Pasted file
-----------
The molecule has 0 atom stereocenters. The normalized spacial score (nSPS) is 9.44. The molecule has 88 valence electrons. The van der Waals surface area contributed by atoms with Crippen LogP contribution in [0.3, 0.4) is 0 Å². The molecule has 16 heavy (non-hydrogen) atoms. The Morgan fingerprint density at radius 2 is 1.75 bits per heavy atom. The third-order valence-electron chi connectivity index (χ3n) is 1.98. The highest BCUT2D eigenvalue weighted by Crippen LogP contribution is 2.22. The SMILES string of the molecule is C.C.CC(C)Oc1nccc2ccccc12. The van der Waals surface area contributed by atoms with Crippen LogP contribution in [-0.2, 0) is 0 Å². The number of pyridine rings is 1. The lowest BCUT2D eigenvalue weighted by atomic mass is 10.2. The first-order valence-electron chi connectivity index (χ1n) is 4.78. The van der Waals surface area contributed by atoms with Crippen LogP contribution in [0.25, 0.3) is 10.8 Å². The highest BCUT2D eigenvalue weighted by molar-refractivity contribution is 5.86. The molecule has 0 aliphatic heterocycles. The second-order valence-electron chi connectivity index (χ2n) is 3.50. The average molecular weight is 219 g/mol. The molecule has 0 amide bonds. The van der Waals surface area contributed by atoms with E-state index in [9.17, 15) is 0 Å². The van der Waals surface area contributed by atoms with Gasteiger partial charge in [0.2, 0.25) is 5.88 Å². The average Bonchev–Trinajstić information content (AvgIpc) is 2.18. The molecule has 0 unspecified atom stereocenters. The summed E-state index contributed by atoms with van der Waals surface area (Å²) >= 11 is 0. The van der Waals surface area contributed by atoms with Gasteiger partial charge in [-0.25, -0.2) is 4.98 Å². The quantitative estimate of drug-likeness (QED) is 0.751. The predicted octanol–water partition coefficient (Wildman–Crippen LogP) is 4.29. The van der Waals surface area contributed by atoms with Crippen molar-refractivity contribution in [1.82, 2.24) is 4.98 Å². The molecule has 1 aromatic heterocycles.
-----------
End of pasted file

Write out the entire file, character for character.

The molecule has 0 atom stereocenters. The normalized spacial score (nSPS) is 9.44. The molecule has 88 valence electrons. The van der Waals surface area contributed by atoms with Crippen LogP contribution in [0.3, 0.4) is 0 Å². The molecule has 16 heavy (non-hydrogen) atoms. The Morgan fingerprint density at radius 2 is 1.75 bits per heavy atom. The third-order valence-electron chi connectivity index (χ3n) is 1.98. The highest BCUT2D eigenvalue weighted by Crippen LogP contribution is 2.22. The SMILES string of the molecule is C.C.CC(C)Oc1nccc2ccccc12. The van der Waals surface area contributed by atoms with Crippen LogP contribution in [-0.2, 0) is 0 Å². The number of pyridine rings is 1. The lowest BCUT2D eigenvalue weighted by atomic mass is 10.2. The first-order valence-electron chi connectivity index (χ1n) is 4.78. The van der Waals surface area contributed by atoms with Crippen LogP contribution in [0.25, 0.3) is 10.8 Å². The highest BCUT2D eigenvalue weighted by molar-refractivity contribution is 5.86. The molecule has 0 aliphatic heterocycles. The second-order valence-electron chi connectivity index (χ2n) is 3.50. The average molecular weight is 219 g/mol. The molecule has 0 amide bonds. The van der Waals surface area contributed by atoms with E-state index in [9.17, 15) is 0 Å². The van der Waals surface area contributed by atoms with Gasteiger partial charge in [0.2, 0.25) is 5.88 Å². The average Bonchev–Trinajstić information content (AvgIpc) is 2.18. The molecule has 0 unspecified atom stereocenters. The summed E-state index contributed by atoms with van der Waals surface area (Å²) >= 11 is 0. The van der Waals surface area contributed by atoms with Gasteiger partial charge in [-0.25, -0.2) is 4.98 Å². The quantitative estimate of drug-likeness (QED) is 0.751. The predicted octanol–water partition coefficient (Wildman–Crippen LogP) is 4.29. The van der Waals surface area contributed by atoms with Crippen molar-refractivity contribution in [1.82, 2.24) is 4.98 Å². The molecule has 1 aromatic heterocycles.